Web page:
AMD’s new workstation graphics card, the Radeon Pro W5700, will seem familiar to those who’ve been paying attention to the company’s recent RX 5700 consumer cards. The workstation variant is based on the same 7nm Navi-based silicon as the gaming-focused cards that share a similar name, but is designed for those who work in design, digital media, software development, finance, and fields. According to AMD, the W5700 is focused on emerging trends in design workflows such as GPU accelerated rendering, VR, and real-time visualizations, with an aim to increase productivity, improve product quality, and speed time to market.
As alluded to earlier, the naming convention has changed with this card. Previous-generation workstation-class cards from AMD used the “WX” prefix before the model number. With the new card, the “X” is dropped, and AMD has brought the numbering in line with its consumer cards. This change should help businesses more easily identify the performance class of the company’s workstation cards, assuming more will follow in the same vein.
Specification wise, the AMD Radeon Pro W5700 is based on the Navi 10 GPU and carries all of the architectural benefits of the company’s RDNA architecture, including redesigned geometry and compute groups, the Radeon media and display engines, as well as PCIe 4.0. The card sports 36 CUs (Compute Units), 144 Texture Units, and 64 ROPs. Clock speeds will be up 1,930 MHz (Boost), while typical clocks will be around 1,630-1,880 MHz, according to AMD. The W5700 includes 8GB of VRAM sitting on a 256-bit bus with 448 GB/s bandwidth. This yields up to 8.89 TFLOPS of FP32. In short, the base specifications line up with the Radeon RX 5700.
Connectivity to the workstation-class GPU is handled by six mini-Displayport connections as well as a single USB-C port.
|Radeon Pro W5700||Radeon Pro WX 8200||Radeon RX 5700|
|Architecture (GPU)||RDNA (Navi 10)||Vega (GCN 5)||RDNA (Navi 10)|
|Peak FP32 Compute (Based on Typical Boost)||8.89 TFLOPS||10.8 TFLOPS||7.5 TFLOPS|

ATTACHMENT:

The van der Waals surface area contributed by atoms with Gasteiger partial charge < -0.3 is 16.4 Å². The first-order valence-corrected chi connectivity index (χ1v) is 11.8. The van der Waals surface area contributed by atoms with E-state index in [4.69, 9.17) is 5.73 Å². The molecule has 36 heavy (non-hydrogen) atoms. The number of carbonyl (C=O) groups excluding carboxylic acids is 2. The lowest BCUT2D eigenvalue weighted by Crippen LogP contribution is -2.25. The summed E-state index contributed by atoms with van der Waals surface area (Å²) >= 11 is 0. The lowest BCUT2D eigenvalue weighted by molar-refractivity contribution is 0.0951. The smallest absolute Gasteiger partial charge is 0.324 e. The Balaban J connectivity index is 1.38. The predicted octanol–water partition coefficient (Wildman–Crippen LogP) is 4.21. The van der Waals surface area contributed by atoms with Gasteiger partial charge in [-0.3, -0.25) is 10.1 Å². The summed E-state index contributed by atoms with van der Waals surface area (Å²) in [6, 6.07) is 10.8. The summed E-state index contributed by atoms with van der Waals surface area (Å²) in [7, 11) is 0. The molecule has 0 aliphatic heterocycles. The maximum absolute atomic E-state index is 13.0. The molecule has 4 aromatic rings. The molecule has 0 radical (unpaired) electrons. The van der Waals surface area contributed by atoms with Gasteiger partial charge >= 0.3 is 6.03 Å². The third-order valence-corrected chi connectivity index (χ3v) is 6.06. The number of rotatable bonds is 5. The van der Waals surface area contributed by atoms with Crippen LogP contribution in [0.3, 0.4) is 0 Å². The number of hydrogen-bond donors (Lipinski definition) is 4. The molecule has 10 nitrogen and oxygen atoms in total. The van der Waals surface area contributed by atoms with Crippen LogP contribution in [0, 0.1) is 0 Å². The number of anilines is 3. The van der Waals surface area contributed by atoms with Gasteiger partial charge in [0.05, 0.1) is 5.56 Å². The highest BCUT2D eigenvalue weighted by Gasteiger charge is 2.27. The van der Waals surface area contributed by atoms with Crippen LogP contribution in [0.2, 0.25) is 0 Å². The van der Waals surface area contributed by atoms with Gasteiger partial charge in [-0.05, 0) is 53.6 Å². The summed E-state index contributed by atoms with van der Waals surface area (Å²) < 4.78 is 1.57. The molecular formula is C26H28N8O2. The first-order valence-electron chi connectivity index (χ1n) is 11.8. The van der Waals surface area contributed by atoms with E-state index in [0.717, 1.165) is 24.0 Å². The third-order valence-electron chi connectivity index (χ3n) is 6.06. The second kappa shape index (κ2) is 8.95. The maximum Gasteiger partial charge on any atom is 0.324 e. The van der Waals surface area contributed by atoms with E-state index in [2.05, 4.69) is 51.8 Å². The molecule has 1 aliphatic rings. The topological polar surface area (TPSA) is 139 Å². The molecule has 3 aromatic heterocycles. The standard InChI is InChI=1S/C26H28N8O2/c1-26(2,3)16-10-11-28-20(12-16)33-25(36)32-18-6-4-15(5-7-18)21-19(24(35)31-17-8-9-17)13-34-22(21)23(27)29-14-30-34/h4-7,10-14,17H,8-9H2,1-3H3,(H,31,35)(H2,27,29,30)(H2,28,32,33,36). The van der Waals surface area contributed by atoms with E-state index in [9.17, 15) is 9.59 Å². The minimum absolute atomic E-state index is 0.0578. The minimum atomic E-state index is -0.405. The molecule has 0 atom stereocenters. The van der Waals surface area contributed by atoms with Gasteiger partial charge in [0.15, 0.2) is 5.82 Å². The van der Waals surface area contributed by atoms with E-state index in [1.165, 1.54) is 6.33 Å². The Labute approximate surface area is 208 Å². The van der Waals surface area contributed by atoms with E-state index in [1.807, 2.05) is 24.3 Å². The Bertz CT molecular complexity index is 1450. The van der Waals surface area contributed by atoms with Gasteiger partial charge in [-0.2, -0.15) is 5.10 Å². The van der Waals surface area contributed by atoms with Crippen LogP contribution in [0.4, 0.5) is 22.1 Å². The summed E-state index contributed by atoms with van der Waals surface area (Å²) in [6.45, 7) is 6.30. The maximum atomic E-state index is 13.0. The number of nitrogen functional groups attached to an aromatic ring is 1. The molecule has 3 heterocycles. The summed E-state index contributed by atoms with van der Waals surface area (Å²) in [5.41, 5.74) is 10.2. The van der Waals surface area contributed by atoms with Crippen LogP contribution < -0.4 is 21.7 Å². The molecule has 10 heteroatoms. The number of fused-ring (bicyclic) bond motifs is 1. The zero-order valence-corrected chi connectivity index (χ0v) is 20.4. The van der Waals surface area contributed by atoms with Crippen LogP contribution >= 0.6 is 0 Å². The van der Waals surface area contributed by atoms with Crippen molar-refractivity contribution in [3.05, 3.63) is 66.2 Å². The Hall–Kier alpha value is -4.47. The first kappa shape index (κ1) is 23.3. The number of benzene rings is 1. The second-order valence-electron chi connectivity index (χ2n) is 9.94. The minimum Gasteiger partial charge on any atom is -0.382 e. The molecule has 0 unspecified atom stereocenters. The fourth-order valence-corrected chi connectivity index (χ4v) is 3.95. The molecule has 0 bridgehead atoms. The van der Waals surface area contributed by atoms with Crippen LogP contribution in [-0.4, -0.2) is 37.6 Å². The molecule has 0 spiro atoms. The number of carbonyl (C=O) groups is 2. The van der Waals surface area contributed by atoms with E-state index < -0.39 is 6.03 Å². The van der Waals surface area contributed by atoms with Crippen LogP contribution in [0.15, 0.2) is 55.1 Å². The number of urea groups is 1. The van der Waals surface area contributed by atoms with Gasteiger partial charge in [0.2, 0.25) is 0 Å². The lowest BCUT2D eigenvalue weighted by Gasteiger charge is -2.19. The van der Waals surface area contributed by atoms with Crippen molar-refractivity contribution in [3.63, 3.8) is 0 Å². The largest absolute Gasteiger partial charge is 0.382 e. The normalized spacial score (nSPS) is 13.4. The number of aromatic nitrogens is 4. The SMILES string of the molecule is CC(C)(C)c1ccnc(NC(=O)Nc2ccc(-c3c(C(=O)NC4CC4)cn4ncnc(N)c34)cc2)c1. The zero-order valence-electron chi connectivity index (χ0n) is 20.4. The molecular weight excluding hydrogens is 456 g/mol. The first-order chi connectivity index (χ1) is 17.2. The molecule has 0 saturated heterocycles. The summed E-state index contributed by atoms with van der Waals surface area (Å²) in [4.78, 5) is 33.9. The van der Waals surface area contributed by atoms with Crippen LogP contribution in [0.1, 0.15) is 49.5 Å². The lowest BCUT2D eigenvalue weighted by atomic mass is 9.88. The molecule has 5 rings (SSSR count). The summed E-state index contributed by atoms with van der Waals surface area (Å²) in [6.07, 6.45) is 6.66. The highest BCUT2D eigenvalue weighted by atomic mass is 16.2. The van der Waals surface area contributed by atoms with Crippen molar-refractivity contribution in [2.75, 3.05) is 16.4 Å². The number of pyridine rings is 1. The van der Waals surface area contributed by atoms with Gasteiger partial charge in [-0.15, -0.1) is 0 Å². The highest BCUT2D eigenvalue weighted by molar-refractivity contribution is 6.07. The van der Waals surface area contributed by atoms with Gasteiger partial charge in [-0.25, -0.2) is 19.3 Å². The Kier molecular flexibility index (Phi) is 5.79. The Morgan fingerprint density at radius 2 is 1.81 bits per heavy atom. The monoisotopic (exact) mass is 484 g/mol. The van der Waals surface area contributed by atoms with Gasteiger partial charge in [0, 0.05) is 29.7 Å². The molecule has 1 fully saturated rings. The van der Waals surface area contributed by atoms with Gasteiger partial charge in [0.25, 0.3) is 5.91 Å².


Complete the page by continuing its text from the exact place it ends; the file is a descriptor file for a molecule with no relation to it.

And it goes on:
|Base Clock Rate||???? MHz||1200 MHz||1465 MHz|
|Nvidia Boost/AMD Game Rate||1630-1880 MHz||1500 MHz||1625 MHz|
|AMD Boost Rate||1930 MHz||???? MHz||1725 MHz|
|Memory Capacity||8GB GDDR6||8GB HBM2||8GB GDDR6|
|Memory Bandwidth||448 GB/s||512 GB/s||448 GB/s|
|TDP||205W (less when not using USB-C)||230W||177W (measured)|
|Transistor Count||10.3 billion||12.5 billion||10.3 billion|
|Die Size||251 mm²||495 mm²||251 mm²|
Board power is listed at 205W and requires 6-pin and 8-pin PCIe connectors. AMD compared power use with that of the Nvidia Quadro RTX 4000 card, claiming the Pro W5700 is 18% more efficient running solid modeling, with negligible improvements at idle and model rotation. Compared to the WX8200, the new card averages up to 41% more efficiency in SPECviewperf13 tests (snx-03, creo-02, 3dsmas-06), the Enscape “Mansion” Demo, as well as the Unity Automotive benchmark.
Compared to the 14nm Vega-based cards, AMD says the W5700 performs better than the WX 8200, but is priced lower. The WX 8200 was released at $999, and while on the webcase was told the Radeon Pro W5700 to be less. On the performance front, with 4 CUs left on the table from a full Navi 10 GPU, it is possible we’ll see a higher-performing SKU in the future, perhaps one with more VRAM as well, like the WX9100.
Outside of the hardware, the cards come Enterprise-ready, with professional-grade software that is stress tested for 24/7 environments, and with extensive platform application testing to help ensure stability and 100% uptime. The Radeon Pro drivers are also released less frequently than consumer drives, four times a year. But AMD says this more predictable cadence benefits organizations and IT departments.
Also trickling down to the workstation GPU is AMD Remote workstation, where users are able to connect to a capable workstation at the office from elsewhere and continue to work on a project as if you’re sitting in front of the workstation. Users are able to use Citrix or Microsoft Remote Desktop Services. Radeon ReLive for VR is also supported on the W5700, offering wireless professional VR capabilities using the Vive Focus Plus with its six depth-of-field controllers.
Additionally, Radeon ProRender, a photorealistic rendering solution from AMD, is supported as well and able to be integrated into an app or plugin. The point of the software, AMD says, is to “democratize rendering.” Radeon ProRender supports a slew of software including, but not limited to, Autodesk 3DS Max/Maya, Houdini, Solidworks, IntalLOD, Cinema 4D, Blender, and more.
The Radeon Pro W5700 should be available shortly after today’s launch. Pricing was announced the day before this release and will come in at $799.